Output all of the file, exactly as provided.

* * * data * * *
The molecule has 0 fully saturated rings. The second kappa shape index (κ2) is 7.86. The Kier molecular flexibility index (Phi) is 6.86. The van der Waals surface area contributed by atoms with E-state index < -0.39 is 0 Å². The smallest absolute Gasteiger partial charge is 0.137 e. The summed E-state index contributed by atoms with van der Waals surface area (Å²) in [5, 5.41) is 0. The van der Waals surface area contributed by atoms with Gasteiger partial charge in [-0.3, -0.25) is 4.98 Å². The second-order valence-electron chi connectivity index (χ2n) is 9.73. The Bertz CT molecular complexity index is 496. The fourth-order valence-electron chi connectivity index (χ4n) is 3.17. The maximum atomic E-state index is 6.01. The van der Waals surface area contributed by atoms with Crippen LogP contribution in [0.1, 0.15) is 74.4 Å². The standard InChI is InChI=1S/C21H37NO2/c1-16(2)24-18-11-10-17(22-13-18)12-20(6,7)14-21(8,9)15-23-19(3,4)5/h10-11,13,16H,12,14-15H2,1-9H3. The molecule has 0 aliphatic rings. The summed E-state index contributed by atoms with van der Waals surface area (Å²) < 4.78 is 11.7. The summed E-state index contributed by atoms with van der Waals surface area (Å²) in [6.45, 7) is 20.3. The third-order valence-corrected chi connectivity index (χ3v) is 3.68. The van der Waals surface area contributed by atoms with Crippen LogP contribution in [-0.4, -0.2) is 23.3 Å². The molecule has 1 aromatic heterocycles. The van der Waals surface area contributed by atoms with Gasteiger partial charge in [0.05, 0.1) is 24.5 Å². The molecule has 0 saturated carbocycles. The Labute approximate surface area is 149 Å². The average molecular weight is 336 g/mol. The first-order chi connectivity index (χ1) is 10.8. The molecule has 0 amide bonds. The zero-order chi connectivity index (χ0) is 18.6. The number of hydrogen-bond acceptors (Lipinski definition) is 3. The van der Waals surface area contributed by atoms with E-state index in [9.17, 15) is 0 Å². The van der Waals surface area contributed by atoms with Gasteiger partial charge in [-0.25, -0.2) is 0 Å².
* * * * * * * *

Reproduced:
The molecule has 0 fully saturated rings. The second kappa shape index (κ2) is 7.86. The Kier molecular flexibility index (Phi) is 6.86. The van der Waals surface area contributed by atoms with E-state index < -0.39 is 0 Å². The smallest absolute Gasteiger partial charge is 0.137 e. The summed E-state index contributed by atoms with van der Waals surface area (Å²) in [5, 5.41) is 0. The van der Waals surface area contributed by atoms with Gasteiger partial charge in [-0.3, -0.25) is 4.98 Å². The second-order valence-electron chi connectivity index (χ2n) is 9.73. The Bertz CT molecular complexity index is 496. The fourth-order valence-electron chi connectivity index (χ4n) is 3.17. The maximum atomic E-state index is 6.01. The van der Waals surface area contributed by atoms with Crippen LogP contribution in [0.1, 0.15) is 74.4 Å². The standard InChI is InChI=1S/C21H37NO2/c1-16(2)24-18-11-10-17(22-13-18)12-20(6,7)14-21(8,9)15-23-19(3,4)5/h10-11,13,16H,12,14-15H2,1-9H3. The molecule has 0 aliphatic rings. The summed E-state index contributed by atoms with van der Waals surface area (Å²) < 4.78 is 11.7. The summed E-state index contributed by atoms with van der Waals surface area (Å²) in [6.45, 7) is 20.3. The third-order valence-corrected chi connectivity index (χ3v) is 3.68. The van der Waals surface area contributed by atoms with Crippen LogP contribution in [-0.4, -0.2) is 23.3 Å². The molecule has 1 aromatic heterocycles. The van der Waals surface area contributed by atoms with Gasteiger partial charge in [0.05, 0.1) is 24.5 Å². The molecule has 0 saturated carbocycles. The Labute approximate surface area is 149 Å². The average molecular weight is 336 g/mol. The first-order chi connectivity index (χ1) is 10.8. The molecule has 0 amide bonds. The zero-order chi connectivity index (χ0) is 18.6. The number of hydrogen-bond acceptors (Lipinski definition) is 3. The van der Waals surface area contributed by atoms with E-state index in [9.17, 15) is 0 Å². The van der Waals surface area contributed by atoms with Gasteiger partial charge in [-0.25, -0.2) is 0 Å².